Reception theory


Reception theory

Reception theory is a version of reader response literary theory that emphasizes the reader's reception of a literary text. In literature, it originated from the work of Hans-Robert Jauss in the late 1960s. Reception theory was at its most influential during the 1970s and early 1980s in Germany and USA (Fortier 132), amongst some notable work in Western Europe.

This approach to textual analysis focuses on the scope for "negotiation" and "opposition" on the part of the audience. This means that a "text"—be it a book, movie, or other creative work—is not simply passively accepted by the audience, but that the reader / viewer interprets the meanings of the text based on their individual cultural background and life experiences. In essence, the meaning of a text is not inherent within the text itself, but is created within the relationship between the text and the reader.

Therefore a basic acceptance of the meaning of a specific text tends to occur when a group of readers have a shared cultural background and interpret the text in similar ways.

It is likely that the less shared heritage a reader has with the artist, the less he/she will be able to recognise the artist's intended meaning, and it follows that if two readers have vastly different cultural and personal experiences, their reading of a text will vary greatly.

Cultural theorist Stuart Hall is one of the main proponents of reception theory, and developed Hall's Theory of encoding and decoding.

Reception theory has since been extended to the spectators of performative events—predominantly theatre. Susan Bennett is often credited with beginning this discourse within theatre.

See also

* Reception history

Further reading

* Amacher, Richard, and Victor Lange, eds. "New Perspectives in German Literary Criticism". Princeton: Princeton UP, 1979.
* Bennett, Susan, eds. "Theatre Audiences: A Theory of Production and Reception". New York: Routledge, 1990.
* Fortier, Mark. "Theory / Theatre: An Introduction". 2nd ed. New York: Routledge, 2002.
* Hohendahl, Peter Uwe. "Introduction to Reception Aesthetics." "New German Critique" 10 (1977): 29-63.
* Holub, Robert C. "Crossing Borders: Reception Theory, Poststructuralism, Deconstruction". Madison: U of Wisconsin P, 1992.
* Holub, Robert C. "Reception Theory: A Critical Introduction". London: Methuen, 1984.
* Iser, Wolfgang. "The Act of Reading: A Theory of Aesthetic Response". Baltimore: Johns Hopkins UP, 1978.
* Jauss, Hans Robert. "Aesthetic Experience and Literary Hermeneutics". Trans. Michael Shaw. Minneapolis: U of Minnesota P, 1982.
* Jauss, Hans Robert. "Toward an Aesthetic of Reception". Trans. Timothy Bahti. Minneapolis: U of Minnesota P, 1982.

External links

* [http://www.participations.org/ "Participations - The International Journal of Audience and Reception Studies"]


Wikimedia Foundation. 2010.

Look at other dictionaries:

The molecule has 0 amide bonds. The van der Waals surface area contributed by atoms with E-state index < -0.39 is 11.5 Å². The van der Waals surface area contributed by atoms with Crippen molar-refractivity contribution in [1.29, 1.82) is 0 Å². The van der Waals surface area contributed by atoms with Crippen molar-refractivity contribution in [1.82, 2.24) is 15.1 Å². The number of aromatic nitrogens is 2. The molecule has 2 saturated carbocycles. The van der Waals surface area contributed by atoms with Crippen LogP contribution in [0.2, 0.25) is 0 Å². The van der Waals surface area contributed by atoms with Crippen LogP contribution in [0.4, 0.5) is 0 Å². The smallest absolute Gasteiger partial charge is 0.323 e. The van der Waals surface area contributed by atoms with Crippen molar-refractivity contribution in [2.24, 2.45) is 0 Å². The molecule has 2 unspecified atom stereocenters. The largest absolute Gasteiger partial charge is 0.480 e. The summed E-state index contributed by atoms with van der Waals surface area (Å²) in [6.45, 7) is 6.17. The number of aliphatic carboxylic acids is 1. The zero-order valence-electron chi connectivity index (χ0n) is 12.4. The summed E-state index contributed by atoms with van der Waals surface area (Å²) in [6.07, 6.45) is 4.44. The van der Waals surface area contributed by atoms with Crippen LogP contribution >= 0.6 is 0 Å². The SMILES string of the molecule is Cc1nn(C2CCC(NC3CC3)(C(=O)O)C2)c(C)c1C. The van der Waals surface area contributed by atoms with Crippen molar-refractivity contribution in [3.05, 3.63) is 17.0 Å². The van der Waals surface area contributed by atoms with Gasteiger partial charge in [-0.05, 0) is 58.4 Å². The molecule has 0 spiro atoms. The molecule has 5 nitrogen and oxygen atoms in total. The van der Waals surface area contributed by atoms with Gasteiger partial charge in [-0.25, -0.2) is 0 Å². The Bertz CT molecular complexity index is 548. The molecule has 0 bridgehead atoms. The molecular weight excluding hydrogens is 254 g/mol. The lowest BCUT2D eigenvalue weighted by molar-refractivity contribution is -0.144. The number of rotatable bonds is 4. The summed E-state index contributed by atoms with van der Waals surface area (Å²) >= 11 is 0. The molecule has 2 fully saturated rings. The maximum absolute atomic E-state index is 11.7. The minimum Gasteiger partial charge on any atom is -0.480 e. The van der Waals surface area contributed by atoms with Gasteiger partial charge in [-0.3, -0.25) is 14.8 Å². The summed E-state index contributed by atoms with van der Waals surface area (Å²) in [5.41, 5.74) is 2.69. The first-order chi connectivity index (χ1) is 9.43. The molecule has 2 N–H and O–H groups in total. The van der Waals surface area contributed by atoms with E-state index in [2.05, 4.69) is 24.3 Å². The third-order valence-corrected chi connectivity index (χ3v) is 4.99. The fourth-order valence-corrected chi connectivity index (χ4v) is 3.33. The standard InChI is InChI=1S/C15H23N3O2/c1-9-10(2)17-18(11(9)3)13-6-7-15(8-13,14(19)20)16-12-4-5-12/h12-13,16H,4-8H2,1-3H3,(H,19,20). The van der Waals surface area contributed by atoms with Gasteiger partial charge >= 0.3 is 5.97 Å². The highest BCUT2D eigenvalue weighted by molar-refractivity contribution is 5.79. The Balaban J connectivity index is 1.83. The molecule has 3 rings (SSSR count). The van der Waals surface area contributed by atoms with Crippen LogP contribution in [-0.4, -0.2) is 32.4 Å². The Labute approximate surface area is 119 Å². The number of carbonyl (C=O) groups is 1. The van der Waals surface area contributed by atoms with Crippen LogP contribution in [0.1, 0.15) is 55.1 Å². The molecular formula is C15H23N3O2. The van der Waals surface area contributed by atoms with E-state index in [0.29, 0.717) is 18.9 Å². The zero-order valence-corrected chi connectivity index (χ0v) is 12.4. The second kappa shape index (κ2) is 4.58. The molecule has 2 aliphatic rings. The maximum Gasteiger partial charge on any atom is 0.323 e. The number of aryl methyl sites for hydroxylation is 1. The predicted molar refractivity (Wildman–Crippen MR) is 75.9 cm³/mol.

• reception theory — noun The idea that the way in which the audience of a film, performance, etc or the reader of a text responds to it is an important component of its meaning • • • Main Entry: ↑reception …   Useful english dictionary

  • Reception — is a noun form of receiving , or to receive something, such as information, art, experience, or people. It is often used in the following contexts:*in telecommunications, the action of an electronic receiver, such as for radio or remote control… …   Wikipedia

  • Reception history — According to Harold Marcuse ( [http://www.history.ucsb.edu/faculty/marcuse/receptionhist.htm] ), reception history is the history of the meanings that have been imputed to historical events. It traces the different ways in which participants,… …   Wikipedia

  • Theory of multiple intelligences — Human intelligence Abilities and Traits Abstract thought Communication · Creativity Emotional Intelligence Kn …   Wikipedia

  • Reception history of Jane Austen — The reception history of Jane Austen s works follows a path from modest fame to wild popularity. Jane Austen, an early nineteenth century British novelist, authored works such as Pride and Prejudice (1813) and Emma (1815). Her novels have become… …   Wikipedia

  • Audience theory — is an element of thinking that developed within academic literary theory and cultural studies. With a specific focus on rhetoric, some, such as Walter Ong, have suggested that the audience is a construct made up by the rhetoric and the rhetorical …   Wikipedia

  • critical theory —    Critical theory in Spain can be divided into two interrelated areas: academic criticism as developed in the universities, and criticism disseminated by the mass media. Academic criticism has moved from structuralist models, which concentrate… …   Encyclopedia of contemporary Spanish culture

  • Hall's Theory — of encoding and decoding is a theory of reception theory, developed by Stuart Hall.According to the theory, audiences can have three different reactions to a media text, whether it be a film, documentary or newspaper:# Dominant, or Preferred,… …   Wikipedia

  • Criticism of relativity theory — Criticism of Albert Einstein s theory of relativity was mainly expressed in the early years after its publication on a scientific, pseudoscientific, philosophical, or ideological basis. Reasons for criticism were, for example, alternative… …   Wikipedia

  • Vibration theory of olfaction — The Vibration theory of smell proposes that a molecule s smell character is due to its vibrational frequency in the infrared range. The theory is opposed to the more widely accepted shape theory of olfaction, which proposes that a molecule s… …   Wikipedia